For nearly 20 years I cultivated a career in technology. I became a specialist in maintaining systems used to produce complicated reports, like financial statements, from large data warehouses. I was very good, I earned a six figure income, had fantastic healthcare benefits, and my own office with a door and real walls. I worked on a gorgeous campus with ponds, walking paths, a free gym, and a very reasonably priced cafeteria that made very good food. I was invited to speak at professional events, presented papers on the work I did, and coordinated quarterly community presentations.

In my spare time I helped put on two different community events in Portland. One in the summer, spanning 5 days, and another in autumn, merely an evening production. I was pretty much in a continuous state of planning for those events.

I also became increasingly involved in my Mother’s failing health; ultimately reaching the point where my wife and I purchased a new home in order to move her in with us. There’s a whole book to be written about my Mother, but to try and keep it short, she was mentally ill throughout my whole life. She was chronically depressed and a narcissistic personality disorder. She remained abusive toward me until she died in 2015.

By all appearances I’d arrived, career wise. However, I was on call all the time, regularly getting calls in the early hours of the morning. I worked 60+ hours a week regularly. I often left the office at 6pm, having arrived around 8am and worked through lunch, made dinner, made sure my Mother ate as well as drew up her insulin, and made sure she had her pills. Once she was settled, around 10pm, I’d log back into work on my laptop and work for another hour.

I’d still kept teaching yoga, at the gym on my campus, one day a week. However, once my Mother was moved in, between her needs and the increasing conflicts with work, I kept cancelling my class. Ultimately the manager of the gym replaced me, needing someone who could be consistent for the students. It hurt a lot and it was the first time in years I wasn’t actively teaching yoga. It was a profound loss.

All of these things came together as 2013 turned to 2014. My tenuous grip on my anxiety slipped, I was no longer sleeping through the night at all, even if I didn’t get paged or needed to care for my Mother. She left our house in November of 2013 in a flurry of malice and chaos. I began to just shut down. The Human Resources people at work advised I take a short term disability leave.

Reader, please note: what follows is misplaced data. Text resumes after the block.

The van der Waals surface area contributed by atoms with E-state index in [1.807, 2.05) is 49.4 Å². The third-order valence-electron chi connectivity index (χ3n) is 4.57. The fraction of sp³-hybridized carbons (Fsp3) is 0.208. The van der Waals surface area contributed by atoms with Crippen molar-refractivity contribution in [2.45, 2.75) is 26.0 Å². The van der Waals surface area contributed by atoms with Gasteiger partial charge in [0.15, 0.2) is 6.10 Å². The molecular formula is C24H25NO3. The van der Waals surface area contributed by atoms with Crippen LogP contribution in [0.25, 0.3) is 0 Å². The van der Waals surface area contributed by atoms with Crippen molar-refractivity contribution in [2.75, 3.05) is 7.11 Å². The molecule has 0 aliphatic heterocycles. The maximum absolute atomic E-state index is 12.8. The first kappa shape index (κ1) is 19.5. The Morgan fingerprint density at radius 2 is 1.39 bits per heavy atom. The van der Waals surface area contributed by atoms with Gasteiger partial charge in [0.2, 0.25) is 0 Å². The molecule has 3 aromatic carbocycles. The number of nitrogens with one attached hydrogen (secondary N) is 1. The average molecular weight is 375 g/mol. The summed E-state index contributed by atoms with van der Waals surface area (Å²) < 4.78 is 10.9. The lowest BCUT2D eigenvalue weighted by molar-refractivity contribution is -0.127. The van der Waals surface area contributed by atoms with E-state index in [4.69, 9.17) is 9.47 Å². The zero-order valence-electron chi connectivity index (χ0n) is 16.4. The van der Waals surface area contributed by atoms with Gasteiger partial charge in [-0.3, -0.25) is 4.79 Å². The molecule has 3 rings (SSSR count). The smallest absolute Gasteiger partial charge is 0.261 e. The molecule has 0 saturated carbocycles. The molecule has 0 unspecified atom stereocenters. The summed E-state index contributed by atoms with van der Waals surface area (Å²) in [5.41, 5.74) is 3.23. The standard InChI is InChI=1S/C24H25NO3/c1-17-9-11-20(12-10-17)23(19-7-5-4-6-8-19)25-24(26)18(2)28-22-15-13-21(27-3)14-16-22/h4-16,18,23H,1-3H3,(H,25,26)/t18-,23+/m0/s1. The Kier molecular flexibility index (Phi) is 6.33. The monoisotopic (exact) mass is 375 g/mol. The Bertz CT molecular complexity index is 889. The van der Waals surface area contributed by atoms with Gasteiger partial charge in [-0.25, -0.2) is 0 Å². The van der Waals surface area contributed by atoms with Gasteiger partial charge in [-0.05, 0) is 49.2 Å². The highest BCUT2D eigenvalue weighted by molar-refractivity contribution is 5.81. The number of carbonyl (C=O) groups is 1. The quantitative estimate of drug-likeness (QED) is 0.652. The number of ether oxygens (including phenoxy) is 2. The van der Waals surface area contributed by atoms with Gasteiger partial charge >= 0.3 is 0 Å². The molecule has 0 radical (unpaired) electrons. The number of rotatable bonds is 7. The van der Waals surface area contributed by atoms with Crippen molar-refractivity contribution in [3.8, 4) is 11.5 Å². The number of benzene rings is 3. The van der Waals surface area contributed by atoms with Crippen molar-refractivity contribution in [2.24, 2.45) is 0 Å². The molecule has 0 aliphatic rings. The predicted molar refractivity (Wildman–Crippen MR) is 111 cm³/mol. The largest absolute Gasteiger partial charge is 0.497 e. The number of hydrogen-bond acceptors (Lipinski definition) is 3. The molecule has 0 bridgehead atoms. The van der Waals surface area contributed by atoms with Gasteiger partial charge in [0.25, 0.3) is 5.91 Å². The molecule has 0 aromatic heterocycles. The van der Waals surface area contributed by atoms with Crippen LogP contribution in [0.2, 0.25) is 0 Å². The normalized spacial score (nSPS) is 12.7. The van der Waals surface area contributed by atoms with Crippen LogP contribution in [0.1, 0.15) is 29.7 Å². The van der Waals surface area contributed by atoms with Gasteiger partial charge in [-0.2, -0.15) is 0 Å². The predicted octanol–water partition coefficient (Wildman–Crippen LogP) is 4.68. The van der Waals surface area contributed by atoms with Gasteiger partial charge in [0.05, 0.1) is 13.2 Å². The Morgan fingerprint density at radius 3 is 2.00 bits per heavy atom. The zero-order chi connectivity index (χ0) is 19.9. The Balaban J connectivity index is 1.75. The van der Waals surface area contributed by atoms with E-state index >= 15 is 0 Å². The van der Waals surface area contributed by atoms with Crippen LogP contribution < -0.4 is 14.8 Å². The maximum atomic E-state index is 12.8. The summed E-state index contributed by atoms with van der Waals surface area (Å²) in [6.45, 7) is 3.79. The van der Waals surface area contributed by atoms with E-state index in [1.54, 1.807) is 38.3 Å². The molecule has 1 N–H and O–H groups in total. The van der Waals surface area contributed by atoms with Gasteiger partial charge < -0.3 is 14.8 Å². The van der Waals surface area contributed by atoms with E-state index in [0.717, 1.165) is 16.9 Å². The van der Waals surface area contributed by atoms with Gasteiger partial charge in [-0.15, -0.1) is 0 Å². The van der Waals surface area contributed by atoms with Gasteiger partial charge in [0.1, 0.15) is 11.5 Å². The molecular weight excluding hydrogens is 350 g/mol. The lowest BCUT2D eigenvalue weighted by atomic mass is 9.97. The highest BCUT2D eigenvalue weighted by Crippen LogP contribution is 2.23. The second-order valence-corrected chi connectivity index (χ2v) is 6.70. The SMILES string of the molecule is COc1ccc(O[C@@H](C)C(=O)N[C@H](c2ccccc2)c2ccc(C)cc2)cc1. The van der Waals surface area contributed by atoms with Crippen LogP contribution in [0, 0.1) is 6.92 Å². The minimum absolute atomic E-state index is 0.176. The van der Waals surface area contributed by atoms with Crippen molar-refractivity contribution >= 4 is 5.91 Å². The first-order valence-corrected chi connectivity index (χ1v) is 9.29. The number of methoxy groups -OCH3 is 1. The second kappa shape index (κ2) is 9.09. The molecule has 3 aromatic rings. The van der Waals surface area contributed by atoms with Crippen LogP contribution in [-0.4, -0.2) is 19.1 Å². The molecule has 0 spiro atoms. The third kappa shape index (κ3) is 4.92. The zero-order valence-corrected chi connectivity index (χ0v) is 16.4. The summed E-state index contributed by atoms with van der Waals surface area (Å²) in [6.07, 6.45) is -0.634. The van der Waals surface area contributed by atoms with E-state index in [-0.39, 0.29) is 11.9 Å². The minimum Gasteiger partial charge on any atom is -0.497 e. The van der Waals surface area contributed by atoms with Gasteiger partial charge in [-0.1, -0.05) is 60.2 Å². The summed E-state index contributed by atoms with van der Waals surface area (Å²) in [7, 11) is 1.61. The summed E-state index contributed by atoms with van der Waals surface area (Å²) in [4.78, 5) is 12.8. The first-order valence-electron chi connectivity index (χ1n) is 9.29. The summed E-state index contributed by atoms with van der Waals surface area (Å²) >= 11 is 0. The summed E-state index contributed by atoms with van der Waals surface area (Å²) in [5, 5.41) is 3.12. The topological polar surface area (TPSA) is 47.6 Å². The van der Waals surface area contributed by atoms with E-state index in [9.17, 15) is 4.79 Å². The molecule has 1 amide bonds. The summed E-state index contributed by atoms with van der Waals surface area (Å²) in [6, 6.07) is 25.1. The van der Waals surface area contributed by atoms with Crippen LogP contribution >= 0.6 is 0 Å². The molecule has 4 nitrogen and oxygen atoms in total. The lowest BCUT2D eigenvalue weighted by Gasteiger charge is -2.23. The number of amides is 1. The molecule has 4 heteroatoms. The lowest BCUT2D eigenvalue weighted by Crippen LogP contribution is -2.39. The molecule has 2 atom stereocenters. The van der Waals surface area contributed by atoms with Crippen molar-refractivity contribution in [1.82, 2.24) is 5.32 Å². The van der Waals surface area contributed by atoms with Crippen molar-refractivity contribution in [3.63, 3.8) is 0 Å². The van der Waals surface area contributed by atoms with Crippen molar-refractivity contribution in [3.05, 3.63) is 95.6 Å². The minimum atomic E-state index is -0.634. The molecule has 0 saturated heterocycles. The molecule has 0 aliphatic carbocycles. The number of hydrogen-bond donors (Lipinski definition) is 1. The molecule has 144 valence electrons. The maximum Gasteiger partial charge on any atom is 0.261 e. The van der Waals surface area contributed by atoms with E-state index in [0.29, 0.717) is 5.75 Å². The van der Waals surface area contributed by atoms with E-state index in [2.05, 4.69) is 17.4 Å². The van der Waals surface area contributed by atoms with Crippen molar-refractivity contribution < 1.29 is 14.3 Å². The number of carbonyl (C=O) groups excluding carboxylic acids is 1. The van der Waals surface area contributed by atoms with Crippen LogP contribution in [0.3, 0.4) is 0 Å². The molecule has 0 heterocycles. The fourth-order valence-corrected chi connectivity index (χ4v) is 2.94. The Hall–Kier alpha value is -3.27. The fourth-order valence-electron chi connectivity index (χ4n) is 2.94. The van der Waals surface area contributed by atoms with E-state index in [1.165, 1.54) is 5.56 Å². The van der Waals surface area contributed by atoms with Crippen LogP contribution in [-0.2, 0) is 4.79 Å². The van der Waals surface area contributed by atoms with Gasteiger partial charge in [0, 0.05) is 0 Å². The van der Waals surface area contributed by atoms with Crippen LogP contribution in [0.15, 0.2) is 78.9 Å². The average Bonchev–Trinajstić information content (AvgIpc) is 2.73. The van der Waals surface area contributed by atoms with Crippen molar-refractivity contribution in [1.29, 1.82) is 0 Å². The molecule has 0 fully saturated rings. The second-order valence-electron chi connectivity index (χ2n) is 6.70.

I’d just changed to new healthcare providers who promptly told me that I was the verge of hospitalization for exhaustion and anxiety. I was also told that I needed a new thing to do with myself, I was advised to leave tech and undertake my early retirement plan at least 10 years ahead of schedule. It was devastating news, for weeks allI could do is teach myself how to sleep again and the slightest of upsets could trigger a complete shutdown, where I’d shiver uncontrollably under a blanket from 15 minutes to several hours.

A whole lot has happened since that news came crashing down on me in 2014. I didn’t let it keep me down for long, I began pulling myself back onto my yoga mat and meditation cushion. I jumped into finding a program for training as a yoga therapist. I found a couple of inconvenient teaching jobs, just to get back into the swing of teaching. I made my way through my program, Integrated Movement Therapy, added classes, and ultimately have found my focus.

I am now, without a doubt, doing my life’s work. I work with people on trauma recovery, anxiety, depression, and cultivating resiliency. I’ve developed a passion for working with senior citizens and teaching adaptive approaches in yoga. Today I am celebrating taking on my second therapy client after completing my training program!

To look at me now I’m a success story. While I don’t dismiss that, I feel like I’m finally working on what I need to be working on and it is profoundly rewarding work, I also feel like I should be a cautionary tale as well. I stayed in a toxic job because the money was good and I had bought into the trap of Productivity as a lifestyle, busy as a lifestyle, exhausted as a status symbol. I didn’t make a graceful exit, I had the bottom drop out from under me. I worked hard yes, but I also had some amazing support from my friends and, particularly, from my wife.

Mostly I hope people see my exit from the tech industry as more than just another statistic of women leaving, but as a reminder to have skills we do outside of “work”, have things that enrich us beyond our paycheck, and if you’re working in a toxic environment, plan your exit strategy. Don’t wait to be told you have to leave because you’ve become too ill to work.

Next week, more on the Productivity Trap and how it keeps us “hustling for our worthiness”, in the words of Brené Brown.